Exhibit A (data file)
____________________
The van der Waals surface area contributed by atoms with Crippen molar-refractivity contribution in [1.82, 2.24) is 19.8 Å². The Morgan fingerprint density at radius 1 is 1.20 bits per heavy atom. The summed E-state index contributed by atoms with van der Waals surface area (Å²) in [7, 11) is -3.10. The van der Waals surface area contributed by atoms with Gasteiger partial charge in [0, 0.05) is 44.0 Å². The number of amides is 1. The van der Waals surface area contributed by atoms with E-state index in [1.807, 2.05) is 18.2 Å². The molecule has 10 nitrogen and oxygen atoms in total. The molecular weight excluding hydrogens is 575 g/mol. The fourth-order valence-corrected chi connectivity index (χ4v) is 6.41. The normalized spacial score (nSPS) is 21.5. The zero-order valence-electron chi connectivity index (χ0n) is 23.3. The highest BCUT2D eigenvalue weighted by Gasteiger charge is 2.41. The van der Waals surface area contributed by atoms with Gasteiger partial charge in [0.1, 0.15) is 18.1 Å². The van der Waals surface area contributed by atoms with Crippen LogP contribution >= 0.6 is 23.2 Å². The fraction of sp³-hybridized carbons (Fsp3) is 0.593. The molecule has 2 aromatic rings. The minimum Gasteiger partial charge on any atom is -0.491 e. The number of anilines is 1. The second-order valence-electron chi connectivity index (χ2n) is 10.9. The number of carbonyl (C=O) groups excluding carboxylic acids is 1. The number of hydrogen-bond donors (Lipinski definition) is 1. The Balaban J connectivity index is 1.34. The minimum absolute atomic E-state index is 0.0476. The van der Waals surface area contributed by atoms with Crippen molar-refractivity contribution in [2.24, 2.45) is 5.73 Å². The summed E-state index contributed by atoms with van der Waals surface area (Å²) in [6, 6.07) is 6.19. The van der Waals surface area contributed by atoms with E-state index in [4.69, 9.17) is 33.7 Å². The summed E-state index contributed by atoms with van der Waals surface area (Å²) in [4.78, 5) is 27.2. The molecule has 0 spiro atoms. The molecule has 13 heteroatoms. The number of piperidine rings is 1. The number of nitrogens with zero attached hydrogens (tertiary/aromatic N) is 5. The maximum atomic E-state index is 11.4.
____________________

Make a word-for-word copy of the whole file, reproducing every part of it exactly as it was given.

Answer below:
The van der Waals surface area contributed by atoms with Crippen molar-refractivity contribution in [1.82, 2.24) is 19.8 Å². The Morgan fingerprint density at radius 1 is 1.20 bits per heavy atom. The summed E-state index contributed by atoms with van der Waals surface area (Å²) in [7, 11) is -3.10. The van der Waals surface area contributed by atoms with Gasteiger partial charge in [0, 0.05) is 44.0 Å². The number of amides is 1. The van der Waals surface area contributed by atoms with E-state index in [1.807, 2.05) is 18.2 Å². The molecule has 10 nitrogen and oxygen atoms in total. The molecular weight excluding hydrogens is 575 g/mol. The fourth-order valence-corrected chi connectivity index (χ4v) is 6.41. The normalized spacial score (nSPS) is 21.5. The zero-order valence-electron chi connectivity index (χ0n) is 23.3. The highest BCUT2D eigenvalue weighted by Gasteiger charge is 2.41. The van der Waals surface area contributed by atoms with Gasteiger partial charge in [0.1, 0.15) is 18.1 Å². The van der Waals surface area contributed by atoms with Crippen LogP contribution >= 0.6 is 23.2 Å². The fraction of sp³-hybridized carbons (Fsp3) is 0.593. The molecule has 2 aromatic rings. The minimum Gasteiger partial charge on any atom is -0.491 e. The number of anilines is 1. The second-order valence-electron chi connectivity index (χ2n) is 10.9. The number of carbonyl (C=O) groups excluding carboxylic acids is 1. The number of hydrogen-bond donors (Lipinski definition) is 1. The Balaban J connectivity index is 1.34. The minimum absolute atomic E-state index is 0.0476. The van der Waals surface area contributed by atoms with Crippen molar-refractivity contribution in [2.24, 2.45) is 5.73 Å². The summed E-state index contributed by atoms with van der Waals surface area (Å²) in [6, 6.07) is 6.19. The van der Waals surface area contributed by atoms with E-state index in [4.69, 9.17) is 33.7 Å². The summed E-state index contributed by atoms with van der Waals surface area (Å²) in [4.78, 5) is 27.2. The molecule has 0 spiro atoms. The molecule has 13 heteroatoms. The number of piperidine rings is 1. The number of nitrogens with zero attached hydrogens (tertiary/aromatic N) is 5. The maximum atomic E-state index is 11.4.